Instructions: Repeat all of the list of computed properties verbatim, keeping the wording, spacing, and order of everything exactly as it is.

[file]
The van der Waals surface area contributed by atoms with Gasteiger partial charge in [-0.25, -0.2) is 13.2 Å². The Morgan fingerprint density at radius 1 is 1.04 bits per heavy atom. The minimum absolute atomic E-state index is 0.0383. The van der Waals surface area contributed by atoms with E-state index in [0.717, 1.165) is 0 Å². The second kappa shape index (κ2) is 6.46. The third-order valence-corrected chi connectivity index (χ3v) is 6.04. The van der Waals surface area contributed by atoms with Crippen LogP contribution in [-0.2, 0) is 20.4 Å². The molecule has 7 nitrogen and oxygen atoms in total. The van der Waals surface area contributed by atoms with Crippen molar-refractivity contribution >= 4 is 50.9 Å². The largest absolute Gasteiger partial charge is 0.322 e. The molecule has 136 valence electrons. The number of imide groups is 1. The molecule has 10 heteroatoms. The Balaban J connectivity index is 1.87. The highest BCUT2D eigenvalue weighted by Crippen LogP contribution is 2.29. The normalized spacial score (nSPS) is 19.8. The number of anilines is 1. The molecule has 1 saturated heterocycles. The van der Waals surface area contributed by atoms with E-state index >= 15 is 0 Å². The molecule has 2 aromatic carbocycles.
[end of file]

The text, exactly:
The van der Waals surface area contributed by atoms with Gasteiger partial charge in [-0.25, -0.2) is 13.2 Å². The Morgan fingerprint density at radius 1 is 1.04 bits per heavy atom. The minimum absolute atomic E-state index is 0.0383. The van der Waals surface area contributed by atoms with E-state index in [0.717, 1.165) is 0 Å². The second kappa shape index (κ2) is 6.46. The third-order valence-corrected chi connectivity index (χ3v) is 6.04. The van der Waals surface area contributed by atoms with Crippen LogP contribution in [-0.2, 0) is 20.4 Å². The molecule has 7 nitrogen and oxygen atoms in total. The van der Waals surface area contributed by atoms with Crippen molar-refractivity contribution >= 4 is 50.9 Å². The largest absolute Gasteiger partial charge is 0.322 e. The molecule has 136 valence electrons. The number of imide groups is 1. The molecule has 10 heteroatoms. The Balaban J connectivity index is 1.87. The highest BCUT2D eigenvalue weighted by Crippen LogP contribution is 2.29. The normalized spacial score (nSPS) is 19.8. The number of anilines is 1. The molecule has 1 saturated heterocycles. The van der Waals surface area contributed by atoms with E-state index >= 15 is 0 Å². The molecule has 2 aromatic carbocycles.